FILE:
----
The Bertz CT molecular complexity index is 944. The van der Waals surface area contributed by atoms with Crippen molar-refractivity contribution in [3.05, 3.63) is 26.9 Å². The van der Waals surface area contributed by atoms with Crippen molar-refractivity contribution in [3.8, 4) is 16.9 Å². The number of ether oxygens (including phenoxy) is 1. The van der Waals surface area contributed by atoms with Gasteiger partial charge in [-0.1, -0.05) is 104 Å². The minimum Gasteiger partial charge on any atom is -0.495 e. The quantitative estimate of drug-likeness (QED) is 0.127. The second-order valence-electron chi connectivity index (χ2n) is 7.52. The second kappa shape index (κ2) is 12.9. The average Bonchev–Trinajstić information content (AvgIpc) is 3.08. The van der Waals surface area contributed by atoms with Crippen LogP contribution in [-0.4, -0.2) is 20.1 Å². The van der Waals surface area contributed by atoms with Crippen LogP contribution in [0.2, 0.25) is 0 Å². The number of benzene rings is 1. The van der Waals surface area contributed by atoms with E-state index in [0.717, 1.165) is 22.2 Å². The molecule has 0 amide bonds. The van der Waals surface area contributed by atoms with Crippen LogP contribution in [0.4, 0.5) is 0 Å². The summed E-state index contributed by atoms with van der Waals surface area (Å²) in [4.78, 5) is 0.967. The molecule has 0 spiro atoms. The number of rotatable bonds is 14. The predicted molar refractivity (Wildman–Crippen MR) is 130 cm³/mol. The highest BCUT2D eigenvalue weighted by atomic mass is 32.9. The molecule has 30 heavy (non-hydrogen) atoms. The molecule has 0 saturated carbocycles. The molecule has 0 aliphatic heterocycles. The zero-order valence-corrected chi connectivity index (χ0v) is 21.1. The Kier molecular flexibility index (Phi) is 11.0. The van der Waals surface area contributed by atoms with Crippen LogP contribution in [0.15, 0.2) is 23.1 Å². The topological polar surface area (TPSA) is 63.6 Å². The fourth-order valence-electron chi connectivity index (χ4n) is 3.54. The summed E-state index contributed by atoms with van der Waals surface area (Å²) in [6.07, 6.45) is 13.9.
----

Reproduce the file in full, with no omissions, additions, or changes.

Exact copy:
The Bertz CT molecular complexity index is 944. The van der Waals surface area contributed by atoms with Crippen molar-refractivity contribution in [3.05, 3.63) is 26.9 Å². The van der Waals surface area contributed by atoms with Crippen molar-refractivity contribution in [3.8, 4) is 16.9 Å². The number of ether oxygens (including phenoxy) is 1. The van der Waals surface area contributed by atoms with Gasteiger partial charge in [-0.1, -0.05) is 104 Å². The minimum Gasteiger partial charge on any atom is -0.495 e. The quantitative estimate of drug-likeness (QED) is 0.127. The second-order valence-electron chi connectivity index (χ2n) is 7.52. The second kappa shape index (κ2) is 12.9. The average Bonchev–Trinajstić information content (AvgIpc) is 3.08. The van der Waals surface area contributed by atoms with Crippen LogP contribution in [-0.4, -0.2) is 20.1 Å². The van der Waals surface area contributed by atoms with Crippen LogP contribution in [0.2, 0.25) is 0 Å². The number of benzene rings is 1. The van der Waals surface area contributed by atoms with E-state index in [0.717, 1.165) is 22.2 Å². The molecule has 0 amide bonds. The van der Waals surface area contributed by atoms with Crippen LogP contribution in [0.4, 0.5) is 0 Å². The summed E-state index contributed by atoms with van der Waals surface area (Å²) in [4.78, 5) is 0.967. The molecule has 0 spiro atoms. The number of rotatable bonds is 14. The predicted molar refractivity (Wildman–Crippen MR) is 130 cm³/mol. The highest BCUT2D eigenvalue weighted by atomic mass is 32.9. The molecule has 30 heavy (non-hydrogen) atoms. The molecule has 0 saturated carbocycles. The molecule has 0 aliphatic heterocycles. The zero-order valence-corrected chi connectivity index (χ0v) is 21.1. The Kier molecular flexibility index (Phi) is 11.0. The van der Waals surface area contributed by atoms with Crippen LogP contribution in [0.15, 0.2) is 23.1 Å². The topological polar surface area (TPSA) is 63.6 Å². The fourth-order valence-electron chi connectivity index (χ4n) is 3.54. The summed E-state index contributed by atoms with van der Waals surface area (Å²) in [6.07, 6.45) is 13.9.